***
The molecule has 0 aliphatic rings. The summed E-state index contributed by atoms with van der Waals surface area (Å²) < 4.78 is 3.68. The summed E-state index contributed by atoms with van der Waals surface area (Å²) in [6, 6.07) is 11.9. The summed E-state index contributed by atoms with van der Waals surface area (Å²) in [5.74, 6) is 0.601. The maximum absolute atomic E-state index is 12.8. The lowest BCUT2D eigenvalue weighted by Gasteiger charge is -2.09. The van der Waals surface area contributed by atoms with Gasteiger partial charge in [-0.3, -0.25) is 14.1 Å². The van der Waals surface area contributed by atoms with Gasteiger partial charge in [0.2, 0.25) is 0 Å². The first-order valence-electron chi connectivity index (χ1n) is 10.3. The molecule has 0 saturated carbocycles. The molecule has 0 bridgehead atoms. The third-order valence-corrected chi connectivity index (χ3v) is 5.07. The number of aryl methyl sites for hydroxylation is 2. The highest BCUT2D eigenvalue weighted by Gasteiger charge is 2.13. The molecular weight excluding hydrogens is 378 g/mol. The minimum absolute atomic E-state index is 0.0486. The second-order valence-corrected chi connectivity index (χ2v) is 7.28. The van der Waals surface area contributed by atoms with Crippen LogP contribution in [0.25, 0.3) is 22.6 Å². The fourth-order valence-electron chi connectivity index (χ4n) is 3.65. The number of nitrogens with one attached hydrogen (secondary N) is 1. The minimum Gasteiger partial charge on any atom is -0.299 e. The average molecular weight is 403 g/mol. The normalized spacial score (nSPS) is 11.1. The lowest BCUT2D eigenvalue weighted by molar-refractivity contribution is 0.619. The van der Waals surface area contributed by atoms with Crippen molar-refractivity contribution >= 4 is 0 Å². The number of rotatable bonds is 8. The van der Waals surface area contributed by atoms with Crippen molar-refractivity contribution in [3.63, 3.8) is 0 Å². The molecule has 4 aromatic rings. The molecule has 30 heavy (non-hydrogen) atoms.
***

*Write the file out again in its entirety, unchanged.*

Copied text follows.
The molecule has 0 aliphatic rings. The summed E-state index contributed by atoms with van der Waals surface area (Å²) < 4.78 is 3.68. The summed E-state index contributed by atoms with van der Waals surface area (Å²) in [6, 6.07) is 11.9. The summed E-state index contributed by atoms with van der Waals surface area (Å²) in [5.74, 6) is 0.601. The maximum absolute atomic E-state index is 12.8. The lowest BCUT2D eigenvalue weighted by Gasteiger charge is -2.09. The van der Waals surface area contributed by atoms with Gasteiger partial charge in [-0.3, -0.25) is 14.1 Å². The van der Waals surface area contributed by atoms with Gasteiger partial charge in [0.2, 0.25) is 0 Å². The first-order valence-electron chi connectivity index (χ1n) is 10.3. The molecule has 0 saturated carbocycles. The molecule has 0 bridgehead atoms. The third-order valence-corrected chi connectivity index (χ3v) is 5.07. The number of aryl methyl sites for hydroxylation is 2. The highest BCUT2D eigenvalue weighted by Gasteiger charge is 2.13. The molecular weight excluding hydrogens is 378 g/mol. The minimum absolute atomic E-state index is 0.0486. The second-order valence-corrected chi connectivity index (χ2v) is 7.28. The van der Waals surface area contributed by atoms with Crippen LogP contribution in [0.25, 0.3) is 22.6 Å². The fourth-order valence-electron chi connectivity index (χ4n) is 3.65. The number of nitrogens with one attached hydrogen (secondary N) is 1. The minimum Gasteiger partial charge on any atom is -0.299 e. The average molecular weight is 403 g/mol. The normalized spacial score (nSPS) is 11.1. The lowest BCUT2D eigenvalue weighted by molar-refractivity contribution is 0.619. The van der Waals surface area contributed by atoms with Crippen molar-refractivity contribution >= 4 is 0 Å². The number of rotatable bonds is 8. The van der Waals surface area contributed by atoms with Crippen molar-refractivity contribution in [3.63, 3.8) is 0 Å². The molecule has 4 aromatic rings. The molecule has 30 heavy (non-hydrogen) atoms.